Saturday, May 18, 2024

Strengthen noise regulations, says academic: ‘People have a right to silence’

Sanctions imposed on businesses and individuals violating noise regulations in Mexico City should be strengthened, according to an academic who argues that people have a “right to silence.”

Jimena de Gortari, professor of architecture and urbanism at the Iberoamericana University, also called on the newly-installed Mexico City government to be stricter in the enforcement of the regulations.

Fines for exceeding noise regulations range from 806 to 3,224 pesos (US $41 to $164) but less than 2% of noise complaints result in sanctions being imposed.

De Gortari argued that city authorities should carry out more frequent inspections to ensure compliance with existing regulations and impose fines without exception where breaches are detected.

“The right to silence and the right to rest have to be incorporated [in the city’s constitution] as legitimate rights of any human being . . .” she said.

Miguel Ángel Cancino, Mexico City’s environmental prosecutor, said that authorities have failed to combat the city’s noise problems, explaining that offending businesses such as nightclubs are often only given warnings of which they take no notice.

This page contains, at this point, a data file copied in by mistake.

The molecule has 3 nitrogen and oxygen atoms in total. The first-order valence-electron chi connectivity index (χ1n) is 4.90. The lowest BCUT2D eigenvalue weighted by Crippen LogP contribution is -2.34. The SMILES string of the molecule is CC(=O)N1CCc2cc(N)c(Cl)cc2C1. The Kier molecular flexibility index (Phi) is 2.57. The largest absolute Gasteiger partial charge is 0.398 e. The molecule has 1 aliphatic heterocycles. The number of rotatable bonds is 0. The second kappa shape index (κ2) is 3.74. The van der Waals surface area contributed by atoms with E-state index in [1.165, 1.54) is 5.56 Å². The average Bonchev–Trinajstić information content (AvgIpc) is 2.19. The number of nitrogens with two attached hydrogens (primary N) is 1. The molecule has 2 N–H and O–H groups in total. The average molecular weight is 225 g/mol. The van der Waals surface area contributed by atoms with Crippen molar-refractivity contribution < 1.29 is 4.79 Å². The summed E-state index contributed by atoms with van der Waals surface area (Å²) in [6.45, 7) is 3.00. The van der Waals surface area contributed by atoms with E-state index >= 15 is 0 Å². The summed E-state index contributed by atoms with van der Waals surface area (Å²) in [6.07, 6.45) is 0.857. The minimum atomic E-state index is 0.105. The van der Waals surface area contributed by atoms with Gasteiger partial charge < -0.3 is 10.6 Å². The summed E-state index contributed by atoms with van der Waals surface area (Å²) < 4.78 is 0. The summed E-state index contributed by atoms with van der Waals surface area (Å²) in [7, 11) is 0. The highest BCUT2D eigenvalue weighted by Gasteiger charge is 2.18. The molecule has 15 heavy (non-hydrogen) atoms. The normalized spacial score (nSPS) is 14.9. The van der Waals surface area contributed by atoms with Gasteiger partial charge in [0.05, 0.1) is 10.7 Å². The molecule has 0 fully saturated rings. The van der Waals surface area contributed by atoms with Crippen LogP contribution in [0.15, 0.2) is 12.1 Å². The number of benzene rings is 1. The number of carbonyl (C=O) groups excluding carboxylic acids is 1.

One area of the city where noise frequently exceeds permitted levels is Madero street, a pedestrian thoroughfare in the historic center.

By using a sound level meter, the newspaper Reforma found that bars and nightclubs located on the busy street were exceeding the permitted decibel levels by as much as 61%.

Between 8:00pm and 6:00am, noise regulations allow for music to be played at a maximum of 62 decibels.

Noise generated by public works, aircraft, traffic and street vendors are also frequently complained about by residents of Mexico City.

De Gortari said that Mexico’s capital is the eighth noisiest city in the world and called on the government to develop a mobile app that residents can use to report violations of noise regulations.

Noise in Mexico is a hot-button issue that often provokes vigorous debate among both Mexicans and foreign residents.

Amid a long-running dispute over noise levels in the historic center of Mérida, Yucatán, last year, a local musician and union boss suggested that expatriate residents, some of whom complained about late-night noise emanating from cantinas and nightclubs, should go home if they are not happy with the situation.

Source: Reforma (sp) 

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